The - likewise - optional render attribute can take the same values and is used to specify which components to re-render after processing. The default is @none.
The event attribute, too, is optional. The default value is action for ActionSource components and valueChange for EditableValueHolder components. Other possible values are those defined as attributes of the corresponding HTML elements, however, onblur is blur in this case.
render="@all" may not work with multiple forms.
f:ajax' onerror attribute - that takes the name of a JavaScript function - is not well documented. I.e., it is unclear whether and how the underlying error message can be accessed. Moreover, the JavaScript function passed does not get called when an error occurs. - With or without using the onerror attribute, errors are currently swallowed in the sample application. - Although the AjaxExceptionHandlerImpl does write out the error information as partial response, that information is not going to land in a h:messages sink.
Currently exceptions in the sample application's action methods are handling by queuing a FacesMessage.
Normally, the string outcomes of action methods determine which view to display next. In AJAX mode, the outcomes are not evaluated at all.
There are more attributes on the f:ajax tag. See chapter, <f:ajax>, in the JavaServer Faces 2.0 specification for further information.


See the blog article JSF and I18N for a basic introduction on internationalization in JSF.
While by Expression Language, in the views, messages of message-bundles defined in faces-config.xml can be accessed, JSF's MessageFactory - that creates FacesMessages - will not use that resource. To enable localized (or otherwise externalized) messages for the JSF backend, a resource-bundle needs to be set up in faces-config.xml (optionally, pointing to the same .properties file).
Unfortunately, the .properties files are interpreted by a java.util.ResourceBundle, which supposes them to be ISO-8859-1-encoded (see PropertyResourceBundle's JavaDoc). In applications that use Unicode (Java internally does, and web applications should do, throughout), problems arise whenever there are non-ASCII charactes.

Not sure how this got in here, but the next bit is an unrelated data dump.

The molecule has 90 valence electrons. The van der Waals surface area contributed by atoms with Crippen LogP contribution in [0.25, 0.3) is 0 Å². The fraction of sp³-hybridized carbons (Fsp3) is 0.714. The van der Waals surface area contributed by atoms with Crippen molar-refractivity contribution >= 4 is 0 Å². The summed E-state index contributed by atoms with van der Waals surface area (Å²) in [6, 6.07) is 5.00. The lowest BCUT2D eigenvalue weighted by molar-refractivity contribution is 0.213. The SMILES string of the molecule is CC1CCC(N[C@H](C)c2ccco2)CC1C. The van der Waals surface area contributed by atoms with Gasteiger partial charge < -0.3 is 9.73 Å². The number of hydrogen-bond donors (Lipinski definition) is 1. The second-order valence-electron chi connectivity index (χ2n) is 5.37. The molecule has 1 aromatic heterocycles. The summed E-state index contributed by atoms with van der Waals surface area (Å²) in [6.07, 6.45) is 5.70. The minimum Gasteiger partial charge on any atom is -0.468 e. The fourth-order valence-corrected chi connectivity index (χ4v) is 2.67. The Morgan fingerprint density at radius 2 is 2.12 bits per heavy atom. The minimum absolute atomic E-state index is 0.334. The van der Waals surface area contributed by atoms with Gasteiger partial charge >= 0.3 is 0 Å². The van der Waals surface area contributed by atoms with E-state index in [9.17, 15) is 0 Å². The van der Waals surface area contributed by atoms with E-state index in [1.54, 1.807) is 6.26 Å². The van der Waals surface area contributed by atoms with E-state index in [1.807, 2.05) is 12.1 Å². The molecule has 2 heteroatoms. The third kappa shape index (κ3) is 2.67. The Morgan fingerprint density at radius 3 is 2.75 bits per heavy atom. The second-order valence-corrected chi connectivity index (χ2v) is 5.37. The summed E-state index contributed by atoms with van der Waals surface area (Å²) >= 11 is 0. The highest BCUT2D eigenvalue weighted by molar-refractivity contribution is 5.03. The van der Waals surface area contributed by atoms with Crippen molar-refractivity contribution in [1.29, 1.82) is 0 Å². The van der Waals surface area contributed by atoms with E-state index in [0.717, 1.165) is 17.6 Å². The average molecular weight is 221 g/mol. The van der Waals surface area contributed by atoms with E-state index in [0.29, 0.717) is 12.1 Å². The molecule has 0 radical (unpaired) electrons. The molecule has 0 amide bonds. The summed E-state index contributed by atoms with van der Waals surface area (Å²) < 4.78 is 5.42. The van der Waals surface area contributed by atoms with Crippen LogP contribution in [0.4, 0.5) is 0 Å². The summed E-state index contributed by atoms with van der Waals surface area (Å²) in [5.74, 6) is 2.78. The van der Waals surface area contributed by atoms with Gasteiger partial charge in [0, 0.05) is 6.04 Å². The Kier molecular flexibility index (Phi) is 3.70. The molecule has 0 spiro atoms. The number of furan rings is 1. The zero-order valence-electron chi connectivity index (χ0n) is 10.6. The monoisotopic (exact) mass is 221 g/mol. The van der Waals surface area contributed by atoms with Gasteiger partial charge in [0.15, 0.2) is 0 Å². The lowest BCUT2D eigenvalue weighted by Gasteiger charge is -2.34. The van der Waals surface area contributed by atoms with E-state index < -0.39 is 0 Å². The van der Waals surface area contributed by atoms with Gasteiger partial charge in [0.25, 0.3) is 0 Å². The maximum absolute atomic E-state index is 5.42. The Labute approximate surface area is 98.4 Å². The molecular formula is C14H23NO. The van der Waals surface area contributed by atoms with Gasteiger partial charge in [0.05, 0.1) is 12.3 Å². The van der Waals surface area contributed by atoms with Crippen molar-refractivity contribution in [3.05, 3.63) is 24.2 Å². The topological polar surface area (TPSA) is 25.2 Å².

Java's generic solution to this issue is the JDK's native2ascii tool that converts any offending characters to their Unicode representation, i.e., "ö" to "\u00F6". The sample application comes with a script ( that converts all files matching a given pattern.
Alternatives include the .properties file editor that ships with the JBoss Tools Eclipse plugins, as well as a Maven plugin / goal and an Ant task.

Switching the Locale

For a glance of most of areas involved, see this article.
The Locale of the current JSF lifecycle can (could) be changed by the following code:
FacesContext.getCurrentInstance().getViewRoot().setLocale(new Locale("de"));
This setting, however, does not get persisted across requests.
Therefor, in the sample application, a custom LocaleChangerViewHandler extends a JSF ViewHandler, overwriting the Locale calculateLocale(FacesContext context) method. In that method, it first tries to derive a valid locale from a custom request parameter, and if that is null, tries to locate a locale that might have been stored in the HttpSession, previously. Only if no locale is found by these methods, the super class' locale is used.
Alternatively, a custom PhaseListener can be used in a similar way.
In the sample application, the current locale is determined by evaluation a request parameter and / or HTTP session attribute. Alternatively, the locale could be determined by portions of a view's URL, providing benefits regarding bookmarkeability and search engines support.


All links retrieved at the date of publication.

Java Persistence API (JPA) 2.0

Enterprise JavaBeans (EJB) 3.1

JavaServer Faces (JSF) 2.0

JSF 2.0 Facelets

Related Resources

Tools and Frameworks